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Wednesday, November 16, 2005

Gary Ezzo Shrimping
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Small Shrimp

Shrimping the South Carolina Waters

A big part of the Mt. Pleasant economy comes from those delicious crustaceans from the sea ─ shrimp, the Bubba Gump kind. There are two primary ways shrimp are taken locally. First, by commercial trawlers, those big boats that drag the bottom of the ocean with large nets, scooping hundreds of pounds of shrimp at a time. And second, by bait shrimping, something anyone with a boat can do.

So there will be no confusion, "bait shrimping" is not the same thing as catching shrimp for bait. Take a look at the second picture down to your right. What you see is a smaller variety of shrimp netted from my dock. We use this shrimp as bait for sea trout, red drum, and flounder. Bait shrimping is completely different. We use a bait mixture to attract the shrimp, thus the name "bait shrimping" (also referred to as "recreational shrimping.")

Bait shrimping takes place in shallow bays where cast nets are thrown on baited areas marked by long poles (usually 14 feet or more and made from one inch PVC or fiberglass piping.) South Carolina is the only state that has a bait shrimping season. A residence permit costs twenty-five dollars. Non-residence will pay five-hundred dollars to secure the same permit. The most important regulation is the quantity of your catch. Currently it stands at 48 quarts per outing. Imagine a 48 quart cooler filled with the type of shrimp pictured above. That is the reward of your efforts if you know how to do it.

Fishmeal patties are made by combing fishmeal, clay and water. We work it to a texture that allows us to shape the meal into extra large patties. From our boat we drop the patties in front of our poles. Passing shrimp are attracted to the fishmeal and begin to congregate. Here is how it all works.

First, we take our ten fiber glass poles and set them out in a straight line, approximately every ten to fifteen yards in four to six feet of water. We then place our bait patties in front of the poles. (I usually scatter four at each pole.) The pole serves no other purpose than to mark the placement of your bait. We start on one pole and cast our net on the baited area. After the net settles over the food, we begin to close the net, trapping the shrimp. We then haul them to the boat and move to the next pole and repeat the process. By the time we cast on the tenth pole, we’re ready to return to the first and start over. This process is repeated until we fill a forty-eight quart cooler or the clock says it is time to call it a day. Last year, my neighbor Harold and I coolered-out in the Charleston harbor in twenty minutes (13 pole casts). Most of the time however, it takes us two or three hours to fill a 48 quart cooler and sometimes longer.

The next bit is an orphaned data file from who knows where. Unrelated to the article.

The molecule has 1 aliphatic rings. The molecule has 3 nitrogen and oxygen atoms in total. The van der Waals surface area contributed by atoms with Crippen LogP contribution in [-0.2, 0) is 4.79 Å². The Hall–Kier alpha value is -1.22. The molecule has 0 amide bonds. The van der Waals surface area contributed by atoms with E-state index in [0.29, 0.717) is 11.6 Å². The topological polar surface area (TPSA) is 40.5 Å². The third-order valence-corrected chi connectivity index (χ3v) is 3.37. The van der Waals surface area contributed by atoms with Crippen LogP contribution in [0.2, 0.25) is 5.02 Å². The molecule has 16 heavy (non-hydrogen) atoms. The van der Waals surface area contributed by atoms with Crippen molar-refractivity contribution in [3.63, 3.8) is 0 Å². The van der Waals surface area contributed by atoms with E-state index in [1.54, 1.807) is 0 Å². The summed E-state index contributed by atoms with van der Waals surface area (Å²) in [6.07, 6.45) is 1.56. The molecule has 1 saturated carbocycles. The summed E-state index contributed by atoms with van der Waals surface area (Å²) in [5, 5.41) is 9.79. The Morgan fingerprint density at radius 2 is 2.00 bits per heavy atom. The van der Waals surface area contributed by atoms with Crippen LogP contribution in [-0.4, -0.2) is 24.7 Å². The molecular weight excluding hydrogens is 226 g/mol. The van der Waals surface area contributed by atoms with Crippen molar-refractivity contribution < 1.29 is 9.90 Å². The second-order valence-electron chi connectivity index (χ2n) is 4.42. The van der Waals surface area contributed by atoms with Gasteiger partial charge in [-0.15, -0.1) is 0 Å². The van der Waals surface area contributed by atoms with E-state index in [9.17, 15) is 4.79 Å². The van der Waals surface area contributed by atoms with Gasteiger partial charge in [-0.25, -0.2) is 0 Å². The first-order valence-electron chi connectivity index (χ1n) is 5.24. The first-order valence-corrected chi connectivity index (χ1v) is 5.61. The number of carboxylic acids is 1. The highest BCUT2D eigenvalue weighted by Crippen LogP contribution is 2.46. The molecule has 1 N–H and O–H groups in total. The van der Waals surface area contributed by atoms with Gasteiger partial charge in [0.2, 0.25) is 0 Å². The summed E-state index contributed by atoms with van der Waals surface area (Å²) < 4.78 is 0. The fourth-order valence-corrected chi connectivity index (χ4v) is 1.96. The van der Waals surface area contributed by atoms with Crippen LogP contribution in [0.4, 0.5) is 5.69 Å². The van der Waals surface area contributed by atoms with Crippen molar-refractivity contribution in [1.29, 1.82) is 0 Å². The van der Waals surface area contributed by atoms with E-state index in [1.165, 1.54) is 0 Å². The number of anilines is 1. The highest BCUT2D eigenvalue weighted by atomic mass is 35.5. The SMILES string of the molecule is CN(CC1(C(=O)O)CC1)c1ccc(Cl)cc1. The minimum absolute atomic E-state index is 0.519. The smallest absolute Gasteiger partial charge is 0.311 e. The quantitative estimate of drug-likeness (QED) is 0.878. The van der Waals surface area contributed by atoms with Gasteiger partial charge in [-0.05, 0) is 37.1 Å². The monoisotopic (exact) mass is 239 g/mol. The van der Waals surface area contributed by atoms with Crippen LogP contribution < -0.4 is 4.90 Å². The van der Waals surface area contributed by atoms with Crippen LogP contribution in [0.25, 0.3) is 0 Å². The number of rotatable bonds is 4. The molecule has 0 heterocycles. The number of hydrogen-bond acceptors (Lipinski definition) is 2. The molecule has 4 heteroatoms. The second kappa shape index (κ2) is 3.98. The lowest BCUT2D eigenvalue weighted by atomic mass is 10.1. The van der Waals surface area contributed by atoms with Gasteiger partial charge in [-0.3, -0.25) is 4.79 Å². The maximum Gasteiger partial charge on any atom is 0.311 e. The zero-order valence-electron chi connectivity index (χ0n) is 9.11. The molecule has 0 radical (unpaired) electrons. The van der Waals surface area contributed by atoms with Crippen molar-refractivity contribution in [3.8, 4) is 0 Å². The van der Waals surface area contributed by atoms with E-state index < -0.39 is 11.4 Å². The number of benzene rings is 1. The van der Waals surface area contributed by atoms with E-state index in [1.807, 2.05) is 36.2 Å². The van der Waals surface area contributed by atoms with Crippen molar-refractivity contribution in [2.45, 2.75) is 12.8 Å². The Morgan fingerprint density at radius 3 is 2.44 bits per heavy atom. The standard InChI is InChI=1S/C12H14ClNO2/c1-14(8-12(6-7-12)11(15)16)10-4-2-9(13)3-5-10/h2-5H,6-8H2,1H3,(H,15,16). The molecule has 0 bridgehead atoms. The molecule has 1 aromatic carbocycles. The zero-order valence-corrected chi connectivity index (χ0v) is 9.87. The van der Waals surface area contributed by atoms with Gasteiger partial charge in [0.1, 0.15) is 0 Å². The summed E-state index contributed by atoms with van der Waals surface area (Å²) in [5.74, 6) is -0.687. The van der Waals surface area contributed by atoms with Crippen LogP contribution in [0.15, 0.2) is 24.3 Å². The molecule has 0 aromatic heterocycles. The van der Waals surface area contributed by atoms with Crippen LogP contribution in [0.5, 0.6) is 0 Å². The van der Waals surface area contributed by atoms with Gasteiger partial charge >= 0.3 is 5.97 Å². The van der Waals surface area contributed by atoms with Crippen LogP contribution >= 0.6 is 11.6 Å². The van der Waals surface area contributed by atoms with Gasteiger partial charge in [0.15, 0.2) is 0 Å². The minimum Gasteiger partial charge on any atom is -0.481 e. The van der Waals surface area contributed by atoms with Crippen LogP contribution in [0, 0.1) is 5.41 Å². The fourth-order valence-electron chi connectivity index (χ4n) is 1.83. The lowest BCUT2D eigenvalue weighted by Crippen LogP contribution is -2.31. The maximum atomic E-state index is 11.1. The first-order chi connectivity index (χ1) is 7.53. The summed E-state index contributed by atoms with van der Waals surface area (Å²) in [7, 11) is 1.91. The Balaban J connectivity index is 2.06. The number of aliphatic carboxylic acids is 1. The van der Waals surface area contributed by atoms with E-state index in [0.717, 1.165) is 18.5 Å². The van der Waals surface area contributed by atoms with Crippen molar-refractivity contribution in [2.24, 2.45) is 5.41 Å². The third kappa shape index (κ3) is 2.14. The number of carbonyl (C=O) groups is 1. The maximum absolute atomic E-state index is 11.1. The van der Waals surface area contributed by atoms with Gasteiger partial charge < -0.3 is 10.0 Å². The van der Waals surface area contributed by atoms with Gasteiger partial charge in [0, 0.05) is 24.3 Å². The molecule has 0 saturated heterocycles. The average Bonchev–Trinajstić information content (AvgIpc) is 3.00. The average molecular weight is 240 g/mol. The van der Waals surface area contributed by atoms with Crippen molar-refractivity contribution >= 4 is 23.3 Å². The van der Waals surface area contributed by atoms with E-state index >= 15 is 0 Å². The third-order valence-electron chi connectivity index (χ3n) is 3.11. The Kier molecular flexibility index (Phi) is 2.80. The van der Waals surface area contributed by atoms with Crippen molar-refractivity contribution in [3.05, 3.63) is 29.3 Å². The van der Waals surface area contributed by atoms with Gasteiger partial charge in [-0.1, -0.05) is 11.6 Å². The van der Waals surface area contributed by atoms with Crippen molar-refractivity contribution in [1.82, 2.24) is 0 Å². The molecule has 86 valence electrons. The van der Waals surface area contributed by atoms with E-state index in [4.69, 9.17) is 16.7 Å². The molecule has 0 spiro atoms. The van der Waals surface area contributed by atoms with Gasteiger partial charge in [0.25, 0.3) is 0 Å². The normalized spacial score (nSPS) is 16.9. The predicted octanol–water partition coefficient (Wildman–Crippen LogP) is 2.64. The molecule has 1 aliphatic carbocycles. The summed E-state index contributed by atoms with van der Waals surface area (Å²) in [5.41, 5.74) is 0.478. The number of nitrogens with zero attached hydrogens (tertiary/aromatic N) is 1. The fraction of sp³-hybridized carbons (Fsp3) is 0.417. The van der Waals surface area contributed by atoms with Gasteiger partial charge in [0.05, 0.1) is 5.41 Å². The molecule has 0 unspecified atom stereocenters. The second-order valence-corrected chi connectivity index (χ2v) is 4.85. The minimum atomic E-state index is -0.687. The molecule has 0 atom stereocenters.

I believe true success at this sport is a combination of one-third experience, one-third skill, and one-third luck. Bait shrimping season usually runs 60 days and commences in early September and concludes in November. During that time, I will be reporting on my activities and catch for those interested in the sport. Just click on Gary's bait-shrimping updates.

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